The biggest political surprises often hide in plain sight. President Obama might be planning one because his re-election could hinge on it. Secretary of State Hillary Clinton would be at the heart of this blockbuster. Here's how and why it could happen.
Step one may come in a year or so when Defense Secretary Robert Gates retires as clouds darken over Afghanistan and possibly Iraq, and brawls erupt over cutting military spending. Mr. Gates has given Mr. Obama credibility on national security, which was why he was asked to stay at the Pentagon after the 2008 election.
But there were other reasons. While Democrats knew they lacked public trust on national security, they couldn't scrape up a plausible Democrat for the job. Sen. Jack Reed of Rhode Island, a former career military man, was a candidate but reportedly declined the honor. The White House would find itself in the same pickle after Mr. Gates's departure, with no Democrat commanding the necessary bipartisan stature.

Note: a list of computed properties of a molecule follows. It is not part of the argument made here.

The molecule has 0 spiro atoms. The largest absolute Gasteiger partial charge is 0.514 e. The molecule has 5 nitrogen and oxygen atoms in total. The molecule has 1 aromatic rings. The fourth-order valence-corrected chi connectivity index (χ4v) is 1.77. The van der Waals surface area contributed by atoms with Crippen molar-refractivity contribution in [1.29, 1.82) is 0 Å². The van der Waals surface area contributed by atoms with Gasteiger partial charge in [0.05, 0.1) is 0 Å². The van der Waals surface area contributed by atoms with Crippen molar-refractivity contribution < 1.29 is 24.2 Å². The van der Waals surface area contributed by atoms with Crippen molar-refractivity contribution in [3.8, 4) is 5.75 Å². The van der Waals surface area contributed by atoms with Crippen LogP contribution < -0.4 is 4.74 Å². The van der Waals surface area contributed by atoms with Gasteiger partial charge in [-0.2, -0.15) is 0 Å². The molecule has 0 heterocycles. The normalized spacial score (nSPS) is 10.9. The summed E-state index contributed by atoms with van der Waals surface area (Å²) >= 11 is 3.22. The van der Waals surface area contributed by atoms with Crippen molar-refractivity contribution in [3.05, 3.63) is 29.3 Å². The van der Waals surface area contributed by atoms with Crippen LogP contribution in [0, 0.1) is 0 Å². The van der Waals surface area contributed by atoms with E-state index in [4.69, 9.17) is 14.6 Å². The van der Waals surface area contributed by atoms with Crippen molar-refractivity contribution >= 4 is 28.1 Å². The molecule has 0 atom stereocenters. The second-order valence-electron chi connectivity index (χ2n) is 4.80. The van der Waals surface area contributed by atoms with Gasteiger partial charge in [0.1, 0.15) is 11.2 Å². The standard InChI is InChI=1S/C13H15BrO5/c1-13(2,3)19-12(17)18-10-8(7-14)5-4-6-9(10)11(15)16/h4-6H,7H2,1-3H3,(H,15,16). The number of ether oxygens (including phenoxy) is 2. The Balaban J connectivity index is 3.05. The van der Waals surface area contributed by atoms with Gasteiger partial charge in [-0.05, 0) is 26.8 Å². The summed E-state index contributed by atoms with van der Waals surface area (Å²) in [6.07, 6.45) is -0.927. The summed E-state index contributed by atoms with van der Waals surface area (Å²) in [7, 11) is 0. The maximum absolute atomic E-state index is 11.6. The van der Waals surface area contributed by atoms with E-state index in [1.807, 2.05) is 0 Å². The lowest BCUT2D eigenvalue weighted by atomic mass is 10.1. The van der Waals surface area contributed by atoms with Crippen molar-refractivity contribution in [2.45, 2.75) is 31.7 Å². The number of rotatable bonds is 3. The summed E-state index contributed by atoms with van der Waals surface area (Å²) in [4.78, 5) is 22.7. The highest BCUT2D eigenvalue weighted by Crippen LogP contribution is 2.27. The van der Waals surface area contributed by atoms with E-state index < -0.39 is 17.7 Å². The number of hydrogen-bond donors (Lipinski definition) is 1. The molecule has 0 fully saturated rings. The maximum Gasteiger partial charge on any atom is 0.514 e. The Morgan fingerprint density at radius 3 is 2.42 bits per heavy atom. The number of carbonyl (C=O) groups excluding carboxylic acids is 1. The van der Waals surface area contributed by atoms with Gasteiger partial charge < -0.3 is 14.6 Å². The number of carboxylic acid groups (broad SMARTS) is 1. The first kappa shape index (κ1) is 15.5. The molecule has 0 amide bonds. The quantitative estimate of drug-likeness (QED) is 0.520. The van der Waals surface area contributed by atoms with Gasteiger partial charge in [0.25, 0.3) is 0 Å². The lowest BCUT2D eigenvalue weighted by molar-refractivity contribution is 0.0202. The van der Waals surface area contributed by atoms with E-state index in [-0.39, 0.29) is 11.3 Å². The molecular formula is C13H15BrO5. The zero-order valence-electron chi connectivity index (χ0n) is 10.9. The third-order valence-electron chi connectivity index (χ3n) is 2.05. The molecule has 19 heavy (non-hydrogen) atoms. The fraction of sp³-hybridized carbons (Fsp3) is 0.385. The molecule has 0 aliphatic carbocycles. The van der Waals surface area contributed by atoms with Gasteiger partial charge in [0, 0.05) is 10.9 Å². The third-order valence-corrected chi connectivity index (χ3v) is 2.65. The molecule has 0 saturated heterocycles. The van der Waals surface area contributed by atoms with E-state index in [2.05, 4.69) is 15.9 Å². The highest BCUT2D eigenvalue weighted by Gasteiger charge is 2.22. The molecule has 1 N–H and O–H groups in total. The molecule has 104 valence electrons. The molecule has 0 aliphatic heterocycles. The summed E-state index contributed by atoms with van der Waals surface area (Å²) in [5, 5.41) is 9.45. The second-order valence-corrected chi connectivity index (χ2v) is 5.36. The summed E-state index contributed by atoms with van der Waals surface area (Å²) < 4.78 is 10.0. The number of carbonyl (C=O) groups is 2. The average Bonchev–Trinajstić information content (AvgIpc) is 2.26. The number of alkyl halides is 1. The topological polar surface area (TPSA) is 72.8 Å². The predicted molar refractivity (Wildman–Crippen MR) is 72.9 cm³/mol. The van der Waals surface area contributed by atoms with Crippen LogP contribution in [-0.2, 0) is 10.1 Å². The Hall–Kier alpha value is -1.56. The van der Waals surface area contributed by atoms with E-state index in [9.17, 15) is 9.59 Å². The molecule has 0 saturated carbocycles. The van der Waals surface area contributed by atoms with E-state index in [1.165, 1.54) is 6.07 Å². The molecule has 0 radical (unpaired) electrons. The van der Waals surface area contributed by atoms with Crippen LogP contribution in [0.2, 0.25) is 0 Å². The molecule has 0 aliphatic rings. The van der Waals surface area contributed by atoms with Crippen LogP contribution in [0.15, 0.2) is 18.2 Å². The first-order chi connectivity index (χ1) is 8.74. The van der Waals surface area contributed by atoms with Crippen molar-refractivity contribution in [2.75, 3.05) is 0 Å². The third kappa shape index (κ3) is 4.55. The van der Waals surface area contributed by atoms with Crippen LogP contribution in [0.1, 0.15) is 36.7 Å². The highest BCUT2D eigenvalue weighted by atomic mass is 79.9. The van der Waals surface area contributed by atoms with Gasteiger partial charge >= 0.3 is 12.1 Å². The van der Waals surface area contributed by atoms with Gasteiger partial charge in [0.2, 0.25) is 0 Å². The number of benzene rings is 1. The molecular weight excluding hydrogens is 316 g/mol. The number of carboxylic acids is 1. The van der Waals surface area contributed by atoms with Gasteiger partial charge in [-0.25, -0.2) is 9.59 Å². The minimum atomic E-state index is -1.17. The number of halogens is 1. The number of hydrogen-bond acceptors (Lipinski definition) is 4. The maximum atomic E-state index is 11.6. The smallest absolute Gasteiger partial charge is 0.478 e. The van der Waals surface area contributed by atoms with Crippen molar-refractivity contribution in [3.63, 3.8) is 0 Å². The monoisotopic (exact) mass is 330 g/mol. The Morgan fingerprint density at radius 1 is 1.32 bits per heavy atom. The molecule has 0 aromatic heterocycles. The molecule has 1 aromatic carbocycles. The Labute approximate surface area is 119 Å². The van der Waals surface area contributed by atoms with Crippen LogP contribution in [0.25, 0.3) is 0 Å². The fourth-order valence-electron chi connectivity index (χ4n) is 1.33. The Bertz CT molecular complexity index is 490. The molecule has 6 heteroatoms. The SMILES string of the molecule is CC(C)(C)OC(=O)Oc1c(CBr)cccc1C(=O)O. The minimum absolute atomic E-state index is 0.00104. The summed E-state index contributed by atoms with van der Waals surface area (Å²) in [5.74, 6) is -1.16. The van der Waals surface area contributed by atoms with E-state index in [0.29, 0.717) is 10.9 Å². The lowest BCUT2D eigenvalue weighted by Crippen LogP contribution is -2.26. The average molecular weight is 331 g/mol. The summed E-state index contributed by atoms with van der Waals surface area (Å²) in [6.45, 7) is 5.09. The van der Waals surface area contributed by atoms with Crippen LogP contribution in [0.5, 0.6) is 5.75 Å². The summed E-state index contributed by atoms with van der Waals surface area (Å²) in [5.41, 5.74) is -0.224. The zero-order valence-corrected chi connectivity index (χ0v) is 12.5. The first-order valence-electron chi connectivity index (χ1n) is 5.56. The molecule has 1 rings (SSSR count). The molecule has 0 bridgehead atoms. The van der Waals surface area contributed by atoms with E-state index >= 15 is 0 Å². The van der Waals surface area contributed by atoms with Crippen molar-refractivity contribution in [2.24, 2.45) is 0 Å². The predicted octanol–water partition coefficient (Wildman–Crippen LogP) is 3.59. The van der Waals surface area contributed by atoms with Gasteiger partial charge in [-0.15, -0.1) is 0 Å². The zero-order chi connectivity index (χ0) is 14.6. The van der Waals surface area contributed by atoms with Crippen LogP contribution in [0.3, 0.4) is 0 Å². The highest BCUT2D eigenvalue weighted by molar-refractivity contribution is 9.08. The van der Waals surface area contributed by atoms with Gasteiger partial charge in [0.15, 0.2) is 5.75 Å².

That is, no one except Hillary Clinton. Politically, no Democrat is better positioned. She has established herself as right of center or near conservative on national security. With Mr. Gates gone, Mr. Obama would need political cover, and Mrs. Clinton has the necessary hard-line standing in the country and in Congress. She'd give him more political protection for tough decisions on Afghanistan, for example, than would any other Democrat.
She also has terrific relations with the military brass, including Adm. Mike Mullen, the chairman of the Joint Chiefs of Staff, and retired generals like the highly respected Army four-star Jack Keane. She knows defense issues from her days on the Senate Armed Services Committee. The Senate would approve her in two days.